MUSLIM FUNDAMENTALIST LEADER CALLS FOR TOTAL ENFORCEMENT OF ISLAMIC LAW
July 04 2001
A Muslim fundamentalist leader says the Indonesian government must enforce "shariah" (Islamic law) since Muslims form a majority in the country.
Speaking to some 600 participants in the June 17 national dialogue at the National Library Hall here, Muhammad Anwar Iman, an activist of Hizbut Tahrir Indonesia, said all Muslims must press for total enforcement of Islamic law.
"We must urge the government to immediately enforce shariah not just in parts of this land of Allah but countrywide and for all people, including non-Muslims, since Allah gave his teachings to all human beings," Iman said.
The Islamic teacher was one of two speakers at the national dialogue on "Total and Non-Violent Enforcement of Shariah."
Hizbut Tahrir Indonesia is an Islamic fundamentalist group which supervises Islam Defenders´ Front and Laskar Jihad (Islamic war soldiers).
Iman asked Muslims to reject what he called "pseudo-Islamic teachings" since those teachings, he said, are harmful to Muslims themselves and run against the true teachings of Prophet Mohammad.
According to Iman, total implementation of Islam is possible only in a state administered according to Islamic law. He said, however, that implementing shariah will lead to resistance from non-Muslims, and even from some Muslims.
He recommended a "gradual and nonviolent" campaign to ask non-Muslims to accept Islamic law. The enforcement of Islamic law must not impact non-Muslims in areas of religious rituals, food, clothing, and marriage, he explained.
Iman said it is ironic that Indonesia is not an Islamic state when 87 percent of its 210 million population are Muslims, and the current president is an Islamic scholar.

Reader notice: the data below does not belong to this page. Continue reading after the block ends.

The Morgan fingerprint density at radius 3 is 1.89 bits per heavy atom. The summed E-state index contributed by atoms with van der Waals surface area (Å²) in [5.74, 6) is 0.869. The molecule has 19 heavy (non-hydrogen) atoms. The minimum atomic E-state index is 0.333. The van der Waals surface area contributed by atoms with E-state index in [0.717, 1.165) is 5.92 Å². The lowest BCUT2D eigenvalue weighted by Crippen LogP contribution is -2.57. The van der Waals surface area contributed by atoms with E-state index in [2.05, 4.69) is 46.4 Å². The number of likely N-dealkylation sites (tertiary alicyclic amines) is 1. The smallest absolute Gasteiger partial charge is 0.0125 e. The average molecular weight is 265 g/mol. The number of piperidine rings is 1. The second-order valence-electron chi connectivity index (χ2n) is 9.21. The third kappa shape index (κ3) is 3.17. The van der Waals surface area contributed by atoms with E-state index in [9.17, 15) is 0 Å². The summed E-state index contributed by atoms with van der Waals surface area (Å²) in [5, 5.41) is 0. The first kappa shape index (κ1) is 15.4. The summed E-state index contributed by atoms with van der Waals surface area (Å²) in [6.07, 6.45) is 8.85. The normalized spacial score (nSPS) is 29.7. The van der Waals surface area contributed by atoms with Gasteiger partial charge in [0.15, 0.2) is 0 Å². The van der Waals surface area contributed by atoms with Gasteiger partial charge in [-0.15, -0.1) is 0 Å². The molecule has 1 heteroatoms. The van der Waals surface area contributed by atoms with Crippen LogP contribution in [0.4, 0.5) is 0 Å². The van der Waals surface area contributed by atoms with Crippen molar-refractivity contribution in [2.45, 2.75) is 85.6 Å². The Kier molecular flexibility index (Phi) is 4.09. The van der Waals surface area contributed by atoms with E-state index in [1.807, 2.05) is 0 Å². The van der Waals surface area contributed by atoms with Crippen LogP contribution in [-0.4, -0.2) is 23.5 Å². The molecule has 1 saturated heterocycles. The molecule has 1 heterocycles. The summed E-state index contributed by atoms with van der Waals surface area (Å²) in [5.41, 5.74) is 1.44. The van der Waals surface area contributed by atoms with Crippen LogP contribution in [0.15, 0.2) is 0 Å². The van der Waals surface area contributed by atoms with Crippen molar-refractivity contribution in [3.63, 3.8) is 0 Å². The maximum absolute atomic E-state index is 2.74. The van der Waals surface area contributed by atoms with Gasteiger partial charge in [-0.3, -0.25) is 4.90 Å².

He said that many Muslims fear Islamic law because of its strict imperative. But a Muslim must accept it because it comes from the Prophet, he added.
The Muslim leader also questioned the government´s prohibition of the Islamic penalty of "rajam," stoning a criminal to death, while it seemingly allows pornography to flourish.
On May 4 jihad commander Ja´far Umar Thalib, who enforced Islamic law in Maluku, was arrested and charged with violating national law by stoning to death a jihad member in Maluku for allegedly committing adultery.
Fathi Syamsuddin Ramadlan, the other dialogue speaker, told participants that Islamic law should not be implemented through the legislature because such is not written in the Koran.
Muslims, he said, should follow the example of Prophet Mohammad and avoid violence in their struggle to establish "Islamic sovereignty."
Ramadlan expressed his rejection of interreligious dialogue and dismissed it as "a Western capitalist idea." In his view "dialogue" is being used "to fight Islam and the Muslims," he said.
However, Ulil Abshar Abdalla, a Muslim scholar, told UCA News June 20 that he disagrees with the idea of enforcing Islamic law in Indonesia.
The secretary of the Indonesian Conference for Religion and Peace said there is no reason for Muslims to enforce Islamic law here because they form a majority in the country and do not face any threat.
People demanding that Islamic law be enacted are "very conservative," he said, noting that they are not progressive or broad-minded enough to interpret Islamic law "contextually."
"I respect their idea, but I don´t like them to force their will on others," Abdalla said.
Rohingya leaders say applications for religious buildings or renovations were always refused
Catholic students among those accusing Indonesian president of breaking election vow to resolve longstanding issues
Ecumenical meeting vows to assist in moves toward achieving a lasting peace
Religious leaders fret about how to protect young people from extremist ideology
The authorities have reportedly detained 17 ethnic Uyghurs, including four women